It’s hard to imagine a world without toilet paper; it’s estimated that the average American uses over 100 rolls of toilet paper every year. People use toilet tissue for personal hygiene, nose care, spills, makeup and a variety of other reasons. With its many uses, a roll of toilet paper typically lasts in an average household for about five days.

Toilet paper needs to be sanitary; if it’s not clean and hygienic, then it never makes its way to the consumer. Toilet paper is composed of relatively unrefined bleached pulp; this makes it soft, bulky and absorbent.


How is it made?



First, trees arrive at a mill. The trees are debarked; this process removes the bark off of a tree without removing much wood. The debarked trees are put through a wood chipper; they are cut up into pieces that are about one inch in length. These small pieces make it easy to pulp the wood later.



After the mill chops up about 50 tons of wood chips, they take them and mix them into a variety of cooking chemicals. The wood and chemicals are mixed in a huge pressure cooker called a digester; the digester contains 10,000 gallons of chemicals.

The chips are cooked in the chemicals for about three hours; during the cooking process, almost all the moisture from the wood chips evaporates. After the cooking is done, the wood chips weigh about 25 tons. The remaining 25 tons consists of fibrous cellulose, lignin and other substances. Out of these 25 tons, about 15 tons are usable pulp.



After the pulp is extracted, it goes through a washing cycle; this cycle makes the materials clean enough to sell to the public. When people shop for toilet tissues, they demand a soft and sanitary product. The first wash removes some lignin; it also removes all the cooking chemicals that were used to process the wood chips. See Redmart toilet tissues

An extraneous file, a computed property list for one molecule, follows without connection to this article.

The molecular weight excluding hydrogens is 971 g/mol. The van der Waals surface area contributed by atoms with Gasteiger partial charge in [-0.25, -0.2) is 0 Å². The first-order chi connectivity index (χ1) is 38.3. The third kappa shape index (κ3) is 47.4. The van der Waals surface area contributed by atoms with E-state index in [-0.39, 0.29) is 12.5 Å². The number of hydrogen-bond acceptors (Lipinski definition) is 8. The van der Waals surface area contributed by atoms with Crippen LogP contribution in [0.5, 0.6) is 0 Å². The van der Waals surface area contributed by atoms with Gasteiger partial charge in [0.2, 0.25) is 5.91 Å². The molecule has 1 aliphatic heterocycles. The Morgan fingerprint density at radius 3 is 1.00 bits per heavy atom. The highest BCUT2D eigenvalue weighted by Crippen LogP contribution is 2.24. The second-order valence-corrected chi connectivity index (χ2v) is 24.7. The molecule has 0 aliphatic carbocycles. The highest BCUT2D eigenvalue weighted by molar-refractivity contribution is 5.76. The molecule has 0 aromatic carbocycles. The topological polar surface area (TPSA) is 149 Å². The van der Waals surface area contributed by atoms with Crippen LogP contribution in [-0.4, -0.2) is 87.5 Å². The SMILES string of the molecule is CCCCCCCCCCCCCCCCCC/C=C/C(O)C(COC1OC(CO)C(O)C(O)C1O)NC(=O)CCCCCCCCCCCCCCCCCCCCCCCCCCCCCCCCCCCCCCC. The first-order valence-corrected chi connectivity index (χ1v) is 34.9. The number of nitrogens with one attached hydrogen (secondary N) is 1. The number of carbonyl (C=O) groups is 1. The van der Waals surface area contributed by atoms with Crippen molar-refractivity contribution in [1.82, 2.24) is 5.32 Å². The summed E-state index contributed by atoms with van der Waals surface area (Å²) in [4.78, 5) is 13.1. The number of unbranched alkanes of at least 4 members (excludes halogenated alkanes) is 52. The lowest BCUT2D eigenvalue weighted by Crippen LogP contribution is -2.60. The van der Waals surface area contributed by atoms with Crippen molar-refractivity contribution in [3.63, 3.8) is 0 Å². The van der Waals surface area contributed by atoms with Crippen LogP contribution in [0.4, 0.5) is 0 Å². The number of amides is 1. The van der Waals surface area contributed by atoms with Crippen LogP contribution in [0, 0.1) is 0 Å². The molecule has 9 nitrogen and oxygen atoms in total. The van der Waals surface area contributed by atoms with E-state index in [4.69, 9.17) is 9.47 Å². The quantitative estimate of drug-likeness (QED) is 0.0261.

After the materials are washed, they are sent to a bleaching plant; at the plant, the pulp goes through a multiphase process to remove color from the fiber.


Making The Paper

After the pulp is washed, it is mixed with water again; this process produces paper stock. The paper stock, which is mostly water, is sprayed between two moving mesh screens; this process allows most of the water to drain out of the stock. After going through the screens, the stock forms a matted fiber.


The matted fiber is transferred to a big heating cylinder; the cylinder dries and presses the paper. After the paper dries, it is creped; this makes it soft and airy. While the paper is being creped, it is scraped off the dryer with a metal blade. This scraping lowers the thickness of the paper so it breaks up later when it is flushed down the toilet.


Final Product

After creping and scraping, toilet paper is wound on huge spools; these spools feed converting machines that unwind, cut and rewind the paper on long cardboard tubing rolls. The long rolls are cut up and wrapped in packages; they are the exact rolls that you or I would buy at a local market.